The Power of cycling : A personal perspective on avoiding burnout by finding peace in an always on & increasingly busy world.
In today’s always on business environment, being busy is often seen as a badge of honour. But while being productive and efficient is important, being “busy” can have negative consequences for your wellbeing, as well as professional success.
I’ve been thinking about “being busy” for a while, worried that being too busy can have negative consequences;
- Lack of focus: When you are always busy, it can be difficult to focus on important tasks and projects. You may find yourself rushing through tasks or multitasking, which can result in poor quality work.
- Missed opportunities: When you are constantly busy, you may miss out on opportunities for growth and expansion. You may not have the time or energy to explore new ideas, connect with potential clients, or develop new products or services.
- Overcommitment: Being too busy can lead to overcommitment, which can be detrimental to you and your business. You may agree to take on too many projects or clients, leading to a backlog of work and missed deadlines.
- Burnout: If you are constantly busy, you may find it challenging to take breaks and prioritise self-care. This can lead to burnout, which can negatively impact your health and productivity.
I think it’s really important to find a balance that allows you on one hand to be productive, and on the other, be successful without sacrificing your health, but that’s easier said than done.
If I needed a reason to work on being less busy, skirting with burnout earlier this year certainly gave me one.
Burnout is a state of emotional, physical, and mental exhaustion caused by excessive and prolonged stress. After two years navigating the pandemic and then being launched into a cost-of-living crisis and more economic turmoil I was certainly feeling the pressure.
Talking to friends, clients and professional contacts I started to realise I wasn’t alone. There was a lot to be positive about. Despite working in a challenging environment many of us had worked proactively on strategy and were confident about business success in the future. But we were tired too. I certainly was tired and felt like there was nothing left emotionally to give. I wasn’t sleeping, weight was creeping back on, and I was irritable. Things were taking longer to finish, and I was developing a more negative mindset about certain aspects of life.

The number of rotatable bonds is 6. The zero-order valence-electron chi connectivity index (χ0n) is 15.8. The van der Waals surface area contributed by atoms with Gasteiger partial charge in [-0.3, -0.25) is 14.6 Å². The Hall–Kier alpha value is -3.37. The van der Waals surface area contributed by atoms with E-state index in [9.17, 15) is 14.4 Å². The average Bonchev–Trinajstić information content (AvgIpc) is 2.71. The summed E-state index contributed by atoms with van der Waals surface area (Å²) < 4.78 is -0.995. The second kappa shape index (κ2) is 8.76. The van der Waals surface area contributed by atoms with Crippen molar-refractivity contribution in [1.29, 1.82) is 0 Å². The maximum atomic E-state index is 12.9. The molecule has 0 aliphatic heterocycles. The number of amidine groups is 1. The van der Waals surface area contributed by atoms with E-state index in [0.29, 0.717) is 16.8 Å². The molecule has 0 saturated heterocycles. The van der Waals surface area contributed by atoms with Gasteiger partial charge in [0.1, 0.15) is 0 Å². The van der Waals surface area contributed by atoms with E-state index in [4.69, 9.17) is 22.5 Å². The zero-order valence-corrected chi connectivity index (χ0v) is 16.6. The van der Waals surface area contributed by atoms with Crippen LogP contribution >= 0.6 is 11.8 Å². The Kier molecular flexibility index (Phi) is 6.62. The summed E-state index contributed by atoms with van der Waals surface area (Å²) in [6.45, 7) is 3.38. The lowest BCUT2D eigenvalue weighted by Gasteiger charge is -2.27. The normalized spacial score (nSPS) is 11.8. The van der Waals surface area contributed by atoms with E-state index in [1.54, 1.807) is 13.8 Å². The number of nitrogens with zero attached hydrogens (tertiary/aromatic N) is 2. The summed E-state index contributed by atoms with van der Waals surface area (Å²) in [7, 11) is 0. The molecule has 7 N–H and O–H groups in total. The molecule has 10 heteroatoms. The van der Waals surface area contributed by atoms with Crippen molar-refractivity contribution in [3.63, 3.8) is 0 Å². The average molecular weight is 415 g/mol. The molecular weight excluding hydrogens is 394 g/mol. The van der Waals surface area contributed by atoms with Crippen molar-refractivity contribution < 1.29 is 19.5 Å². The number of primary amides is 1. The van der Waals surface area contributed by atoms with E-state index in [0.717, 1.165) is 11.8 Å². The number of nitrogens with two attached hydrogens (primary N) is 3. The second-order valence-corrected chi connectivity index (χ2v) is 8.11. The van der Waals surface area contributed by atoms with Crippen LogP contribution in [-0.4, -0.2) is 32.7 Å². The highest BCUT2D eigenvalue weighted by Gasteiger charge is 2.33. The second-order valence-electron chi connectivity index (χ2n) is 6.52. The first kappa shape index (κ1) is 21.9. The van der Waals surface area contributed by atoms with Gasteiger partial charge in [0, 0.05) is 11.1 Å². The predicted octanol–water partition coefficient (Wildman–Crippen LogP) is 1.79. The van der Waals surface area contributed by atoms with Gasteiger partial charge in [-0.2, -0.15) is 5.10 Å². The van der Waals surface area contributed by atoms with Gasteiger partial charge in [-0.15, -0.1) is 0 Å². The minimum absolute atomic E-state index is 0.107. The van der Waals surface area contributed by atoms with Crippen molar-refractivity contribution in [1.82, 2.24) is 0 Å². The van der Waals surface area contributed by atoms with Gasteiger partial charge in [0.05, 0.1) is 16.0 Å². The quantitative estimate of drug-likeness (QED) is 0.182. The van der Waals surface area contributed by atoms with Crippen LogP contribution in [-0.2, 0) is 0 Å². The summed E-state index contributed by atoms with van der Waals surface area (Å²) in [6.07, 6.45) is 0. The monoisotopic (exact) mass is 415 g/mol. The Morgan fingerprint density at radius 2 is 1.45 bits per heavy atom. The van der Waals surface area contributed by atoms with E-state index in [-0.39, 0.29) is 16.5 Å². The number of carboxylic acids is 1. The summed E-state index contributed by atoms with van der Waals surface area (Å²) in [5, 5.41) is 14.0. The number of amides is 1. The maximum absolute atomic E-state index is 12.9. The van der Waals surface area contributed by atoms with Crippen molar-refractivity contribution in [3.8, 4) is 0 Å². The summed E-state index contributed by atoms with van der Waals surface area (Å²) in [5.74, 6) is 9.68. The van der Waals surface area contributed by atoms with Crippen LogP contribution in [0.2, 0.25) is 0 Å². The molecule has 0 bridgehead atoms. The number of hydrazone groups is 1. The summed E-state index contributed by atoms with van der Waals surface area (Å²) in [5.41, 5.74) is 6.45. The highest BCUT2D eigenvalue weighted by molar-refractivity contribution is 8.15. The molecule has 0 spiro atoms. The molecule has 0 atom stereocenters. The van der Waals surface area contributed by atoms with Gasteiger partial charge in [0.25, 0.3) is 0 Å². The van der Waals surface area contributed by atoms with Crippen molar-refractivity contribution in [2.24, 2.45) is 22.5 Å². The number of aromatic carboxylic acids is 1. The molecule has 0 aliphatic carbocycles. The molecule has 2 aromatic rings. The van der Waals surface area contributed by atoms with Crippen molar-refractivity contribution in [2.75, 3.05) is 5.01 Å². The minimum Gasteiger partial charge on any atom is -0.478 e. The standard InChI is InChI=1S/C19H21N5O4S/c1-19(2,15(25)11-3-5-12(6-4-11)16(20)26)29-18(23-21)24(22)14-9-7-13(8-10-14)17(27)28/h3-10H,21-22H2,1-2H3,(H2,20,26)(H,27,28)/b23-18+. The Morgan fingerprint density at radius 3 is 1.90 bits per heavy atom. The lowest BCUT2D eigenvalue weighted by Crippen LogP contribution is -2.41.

This wasn’t burnout but there were signs it was on the way.
I knew that something needed to change as the consequences for both my mental and physical health could be huge. I knew what needed to change and was determined to find a way that was “less busy”.
My journey isn’t over though. I’ve made great progress, some quick wins if you like, and I am confident about my mental health in the future.
The power of cycling
I knew from the very first lockdown that cycling was good for my health, it was good for my physical health, helped me relax and enabled me to find inner peace. It was a time I could reconnect with myself and the outside world.
Despite living in the middle of some of the best countryside Lincolnshire has to offer, I had fallen out of love with riding my bike.
I knew that cycling had many benefits, but I’d forgotten or had chosen to;
- Physical Exercise: Exercise is known to stimulate the release of endorphins, which are natural mood-boosting chemicals in the brain. I liked riding in the hills which provided the opportunity for moderate to intense exercise, which can increase endorphin levels and promote a sense of wellbeing.
- Nature Exposure: Spending time in nature has been shown to have a calming effect on the mind and body. Exposure to greenery, fresh air, and natural sounds like birdsong reduced my stress and anxiety, and promoted relaxation.
- Mindfulness: Biking can be a meditative experience, allowing me to focus on the present moment and let go of distractions and worries. By paying attention to my surroundings, my breathing, and the sensations in my body, I was able to cultivate mindfulness and a sense of peace.
- Social Connection: Cycling with others provided a sense of social connection and support, which was so important for my mental health. It was all about the relationships I had with people and the coffee we drank! These connections with others fostered a sense of belonging and community.
Cycling provides me with a much-needed break from the constant demands of a busy professional life. It allows me to unplug, clear my mind, and connect with nature, all of which helps promote a sense of calm and balance.
It has been difficult to get “back on the bike” but by incorporating regular exercise into my routine I have been able to protect against the negative consequences of being too busy and improve my overall health and wellbeing.
My journey isn’t over but cycling is going to become my first defence against burnout, plus I’m exploring new parts of the countryside and finding new coffee stops!